Ever have a tough time figuring out how the conversation is going?  You’re not alone.  Most people struggle to recognize and/or understand the signals they’re giving off as they talk to each other.  These “signals” are also known as non-verbal communication and include both visual and verbal cues.  In today’s blog, I’m going to build on last week’s entry in which I wrote about what positive non-verbals look like by giving examples of what they sound like.  On a personal note, I also think these are the easiest signals to spot in a conversation and are also a great way for me to segway into the sometimes more challenging body language signals know as “maybe(s) and no(s).”
As I’ve mentioned before, the key to understanding body language is to gather a combination of signals (both verbal and visual) and ask follow up questions.  This way you have a clear understanding of what’s happening in any situation.  Here a  few verbal examples you can listen for:  

  1. Curious/Encourages you to speak:  This one seems like a no-brainer.  When someone is interested in what you have to say, they ask questions. 
  2. Verbal agreement:  These are pretty easy to spot and include words such as, “Uh huh, go on, yes” and “I agree.” 
  3. Answers “Yes” quickly:  When a person is being up front with you, they answer your question right away.  When they’re not, they stall.  For example, if you ask a perspective client, “Do I have your business?” and they immediately answer, “Yes,” they mean “yes.”  However, when they bury their “yes answer” in a long explanation and/or don’t give you a “yes” until the end of their story, it’s not a “yes.”  At that point you need to dig a little deeper into whatever it is you were talking about.  Why?  Because when someone has nothing to hide, they answer the question immediately….and sometimes that can mean they’re going to answer immediately with a “no.”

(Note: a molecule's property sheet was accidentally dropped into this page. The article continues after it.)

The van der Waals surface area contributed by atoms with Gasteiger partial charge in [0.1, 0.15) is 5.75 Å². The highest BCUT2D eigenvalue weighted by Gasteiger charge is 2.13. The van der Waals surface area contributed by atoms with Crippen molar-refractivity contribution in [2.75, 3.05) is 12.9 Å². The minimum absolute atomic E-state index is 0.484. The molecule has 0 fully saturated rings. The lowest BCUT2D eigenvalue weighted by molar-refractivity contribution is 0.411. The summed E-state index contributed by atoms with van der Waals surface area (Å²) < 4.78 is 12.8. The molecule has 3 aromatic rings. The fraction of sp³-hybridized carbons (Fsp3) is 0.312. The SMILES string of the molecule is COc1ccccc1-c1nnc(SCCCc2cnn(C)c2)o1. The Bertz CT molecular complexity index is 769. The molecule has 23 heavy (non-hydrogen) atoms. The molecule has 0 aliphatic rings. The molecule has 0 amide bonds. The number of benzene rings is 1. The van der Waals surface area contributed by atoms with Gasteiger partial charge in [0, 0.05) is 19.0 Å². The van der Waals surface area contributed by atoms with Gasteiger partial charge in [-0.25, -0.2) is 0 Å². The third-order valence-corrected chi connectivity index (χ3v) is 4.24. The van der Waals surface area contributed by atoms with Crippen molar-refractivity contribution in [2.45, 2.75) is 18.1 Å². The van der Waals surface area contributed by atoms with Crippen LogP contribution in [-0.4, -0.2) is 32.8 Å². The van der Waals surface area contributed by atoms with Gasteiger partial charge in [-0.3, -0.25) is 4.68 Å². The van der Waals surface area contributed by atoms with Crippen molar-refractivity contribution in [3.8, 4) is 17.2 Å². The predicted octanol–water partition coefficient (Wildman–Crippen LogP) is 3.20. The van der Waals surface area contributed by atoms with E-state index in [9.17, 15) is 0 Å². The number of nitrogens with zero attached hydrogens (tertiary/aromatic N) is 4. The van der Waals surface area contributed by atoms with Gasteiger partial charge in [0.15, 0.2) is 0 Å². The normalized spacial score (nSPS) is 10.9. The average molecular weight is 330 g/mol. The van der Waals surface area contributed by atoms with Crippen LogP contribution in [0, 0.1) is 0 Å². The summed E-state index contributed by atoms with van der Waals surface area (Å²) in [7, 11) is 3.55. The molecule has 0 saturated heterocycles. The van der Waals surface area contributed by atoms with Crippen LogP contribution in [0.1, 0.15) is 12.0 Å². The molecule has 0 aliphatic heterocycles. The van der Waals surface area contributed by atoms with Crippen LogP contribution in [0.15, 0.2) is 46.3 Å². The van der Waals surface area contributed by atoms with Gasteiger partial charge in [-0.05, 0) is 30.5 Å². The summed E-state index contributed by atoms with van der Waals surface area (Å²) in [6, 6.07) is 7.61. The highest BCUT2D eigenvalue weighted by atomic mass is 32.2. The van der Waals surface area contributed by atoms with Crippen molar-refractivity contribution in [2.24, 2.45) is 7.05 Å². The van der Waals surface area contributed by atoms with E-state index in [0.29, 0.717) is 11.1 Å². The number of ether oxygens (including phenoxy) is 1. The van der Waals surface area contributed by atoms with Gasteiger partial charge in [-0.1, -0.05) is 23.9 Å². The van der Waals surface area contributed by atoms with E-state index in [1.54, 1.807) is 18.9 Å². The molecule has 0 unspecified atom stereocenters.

By combining this information with last week’s blog entitled, “What Signs of Interest Look Like During a Negotiation,” it should be pretty easy for you to spot the indicators that the other person likes what you’re saying.  Next week, I’ll write about what a “maybe” looks like.

About Alicia

20 years ago I had no idea other people didn’t recognize and interpret body language the way I did. It was just something I picked up on naturally.
I am a national conference speaker, facilitator, and coach, specializing in non-verbal communication. I received my Master of Science in Human Resources from the University of Houston.
My passion is helping others become influential so that they can reach their career and business goals.

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